Now for the new consequences. They come from putting together all of Maxwell’s equations. First, let’s see what would happen in a circumstance which we pick to be particularly simple. By assuming that all the quantities vary only in one coordinate, we will have a one-dimensional problem. The situation is shown in Fig. 18–3. We have a sheet of charge located on the $yz$-plane. The sheet is first at rest, then instantaneously given a velocity $u$ in the $y$-direction, and kept moving with this constant velocity. You might worry about having such an “infinite” acceleration, but it doesn’t really matter; just imagine that the velocity is brought to $u$ very quickly. So we have suddenly a surface current $J$ ($J$ is the current per unit width in the $z$-direction). To keep the problem simple, we suppose that there is also a stationary sheet of charge of opposite sign superposed on the $yz$-plane, so that there are no electrostatic effects. Also, although in the figure we show only what is happening in a finite region, we imagine that the sheet extends to infinity in $\pm y$ and $\pm z$. In other words, we have a situation where there is no current, and then suddenly there is a uniform sheet of current. What will happen?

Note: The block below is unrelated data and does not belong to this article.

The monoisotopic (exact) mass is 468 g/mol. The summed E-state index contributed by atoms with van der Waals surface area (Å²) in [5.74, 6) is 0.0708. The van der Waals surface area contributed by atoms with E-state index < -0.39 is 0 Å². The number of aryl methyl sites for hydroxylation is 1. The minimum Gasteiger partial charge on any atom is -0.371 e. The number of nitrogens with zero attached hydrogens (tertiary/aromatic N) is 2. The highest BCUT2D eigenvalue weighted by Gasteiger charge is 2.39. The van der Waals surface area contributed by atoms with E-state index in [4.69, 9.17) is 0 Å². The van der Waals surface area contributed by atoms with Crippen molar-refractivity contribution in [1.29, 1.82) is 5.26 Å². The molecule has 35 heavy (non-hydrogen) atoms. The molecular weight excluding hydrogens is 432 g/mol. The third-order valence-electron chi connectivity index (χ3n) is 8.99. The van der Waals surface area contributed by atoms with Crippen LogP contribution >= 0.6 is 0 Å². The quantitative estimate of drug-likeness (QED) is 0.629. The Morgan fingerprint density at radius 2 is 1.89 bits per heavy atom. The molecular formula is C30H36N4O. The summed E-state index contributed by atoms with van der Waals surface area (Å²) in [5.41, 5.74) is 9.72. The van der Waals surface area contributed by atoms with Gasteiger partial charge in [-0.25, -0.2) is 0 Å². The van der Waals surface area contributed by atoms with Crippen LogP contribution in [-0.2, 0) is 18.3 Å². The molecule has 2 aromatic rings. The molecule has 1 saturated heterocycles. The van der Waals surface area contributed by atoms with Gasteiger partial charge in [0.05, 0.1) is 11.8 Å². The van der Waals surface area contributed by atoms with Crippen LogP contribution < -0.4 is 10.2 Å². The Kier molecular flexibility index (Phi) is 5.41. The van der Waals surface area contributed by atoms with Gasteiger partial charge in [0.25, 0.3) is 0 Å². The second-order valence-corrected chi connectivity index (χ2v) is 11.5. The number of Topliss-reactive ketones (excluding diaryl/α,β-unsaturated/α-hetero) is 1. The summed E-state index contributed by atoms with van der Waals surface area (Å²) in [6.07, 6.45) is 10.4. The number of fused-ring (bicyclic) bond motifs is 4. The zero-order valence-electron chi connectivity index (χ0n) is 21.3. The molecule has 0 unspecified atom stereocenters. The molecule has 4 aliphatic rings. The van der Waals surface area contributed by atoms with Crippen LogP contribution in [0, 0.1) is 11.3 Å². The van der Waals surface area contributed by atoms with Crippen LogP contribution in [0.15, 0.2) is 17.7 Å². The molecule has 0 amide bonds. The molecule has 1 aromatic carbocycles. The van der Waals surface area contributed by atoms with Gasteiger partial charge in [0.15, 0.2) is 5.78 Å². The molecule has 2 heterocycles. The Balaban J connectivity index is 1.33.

Fig. 18–3.An infinite sheet of charge is suddenly set into motion parallel to itself. There are magnetic and electric fields that propagate out from the sheet at a constant speed.

Well, when there is a sheet of current in the plus $y$-direction, there is, as we know, a magnetic field generated which will be in the minus $z$-direction for $x>0$ and in the opposite direction for $x<0$. We could find the magnitude of $\FLPB$ by using the fact that the line integral of the magnetic field will be equal to the current over $\epsO c^2$. We would get that $B=J/2\epsO c^2$ (since the current $I$ in a strip of width $w$ is $Jw$ and the line integral of $\FLPB$ is $2Bw$).